The Equal Parenting unit at the University of Birmingham has used its research to draw up a range of useful resources to help workplaces support parents
Researchers, business leaders, MPs and campaigners came together to launch a new set of resources from the Equal Parenting Project today.
The research project aimed at helping mums and dads to share childcare is based at the University of Birmingham. At a Westminster reception co-directors Dr Sarah Forbes and Dr Holly Birkett unveiled their ‘Fathers in the workplace’ toolkit.
Supporting dads to get more involved in family life is a key step to helping mums progress in the workplace. The motto of the University of Birmingham’s Equal Parenting Project is ‘sharing childcare to drive gender equality in the workplace’.
The toolkit includes ideas and resources for firms looking to support working dads. It is free and can be found here. It contains a range of resources for big businesses and for small and medium sized enterprises (SMEs).
It includes five top tips for organisations to better support fathers in the workplace.
The researchers, Dr Holly Birkett and Dr Sarah Forbes who are co-directors of the Equal Parenting Project, also call on firms to be as generous as possible in funding parental leave. Many fathers cite financial concerns as a reason for not taking more time off when they become fathers.
Dr Birkett explained that there is growing evidence that shows fathers want to spend more time with their families. However they cite a number of barriers including finances and cultural norms.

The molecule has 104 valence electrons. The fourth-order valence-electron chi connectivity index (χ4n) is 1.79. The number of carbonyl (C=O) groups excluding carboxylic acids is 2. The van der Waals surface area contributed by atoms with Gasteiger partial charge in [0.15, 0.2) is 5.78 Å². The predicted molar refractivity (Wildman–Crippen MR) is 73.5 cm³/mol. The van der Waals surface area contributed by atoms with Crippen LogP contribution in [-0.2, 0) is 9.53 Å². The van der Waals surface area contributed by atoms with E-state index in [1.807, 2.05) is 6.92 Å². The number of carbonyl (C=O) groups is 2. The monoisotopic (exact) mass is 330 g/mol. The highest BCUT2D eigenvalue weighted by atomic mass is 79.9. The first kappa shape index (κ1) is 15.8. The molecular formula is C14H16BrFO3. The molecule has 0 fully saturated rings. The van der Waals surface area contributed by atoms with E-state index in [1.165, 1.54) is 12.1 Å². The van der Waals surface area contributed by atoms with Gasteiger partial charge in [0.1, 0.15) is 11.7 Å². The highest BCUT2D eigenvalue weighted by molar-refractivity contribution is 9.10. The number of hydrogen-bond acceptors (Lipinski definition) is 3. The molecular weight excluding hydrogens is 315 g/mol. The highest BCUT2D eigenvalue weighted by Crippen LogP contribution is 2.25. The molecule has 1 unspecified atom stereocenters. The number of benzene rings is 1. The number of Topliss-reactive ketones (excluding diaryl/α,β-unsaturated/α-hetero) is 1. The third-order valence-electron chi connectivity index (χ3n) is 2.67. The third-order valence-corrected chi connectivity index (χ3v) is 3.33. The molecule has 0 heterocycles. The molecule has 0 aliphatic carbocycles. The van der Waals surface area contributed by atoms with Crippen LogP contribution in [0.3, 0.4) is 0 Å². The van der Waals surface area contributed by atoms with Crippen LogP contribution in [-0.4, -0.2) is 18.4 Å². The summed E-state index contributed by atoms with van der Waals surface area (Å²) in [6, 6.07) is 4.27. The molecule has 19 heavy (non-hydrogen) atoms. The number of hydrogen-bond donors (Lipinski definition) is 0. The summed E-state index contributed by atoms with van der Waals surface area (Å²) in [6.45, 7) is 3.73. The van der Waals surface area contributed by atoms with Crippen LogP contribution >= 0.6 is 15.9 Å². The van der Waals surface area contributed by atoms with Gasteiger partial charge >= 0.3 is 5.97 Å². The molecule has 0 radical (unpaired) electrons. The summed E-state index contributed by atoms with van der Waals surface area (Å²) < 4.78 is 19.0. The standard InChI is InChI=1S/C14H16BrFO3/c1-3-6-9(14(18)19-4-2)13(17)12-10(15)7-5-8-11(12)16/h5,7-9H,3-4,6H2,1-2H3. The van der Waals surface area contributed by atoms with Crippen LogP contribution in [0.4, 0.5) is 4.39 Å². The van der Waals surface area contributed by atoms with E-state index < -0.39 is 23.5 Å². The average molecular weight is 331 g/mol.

Dr Forbes added that “workplace culture needs a bit of a kick when it comes to fathers.”
Other speakers included KPMG Head of People Anna Purchas. She said that when she tours job fairs she finds students increasingly ask about paternity policies and she added, “Policies are great but practice is what matters.” She said KPMG encourages dads to ‘parent loudly’ – to role model by being clear when they are changing their work pattern to accommodate childcare needs.
Antony Fitzpatrick of Aviva, who spoke to us after the company won our Best for Dads award, emphasised that a successful parental leave policy has to be simple. He talked up the benefits to business of improving the offer to parents. Aviva recently published it’s latest statistics showing increasing takeup of extended paternity leave. Dads at the company now take an average of five months off.
The event concluded with a lively Q&A session that covered the particular challenges for small businesses, how to support parents of older children and what companies can do to share resources publicly. Tory MP Maria Miller, formerly chair of the Women and Equalities Committee, summed up and thanked everyone for taking part.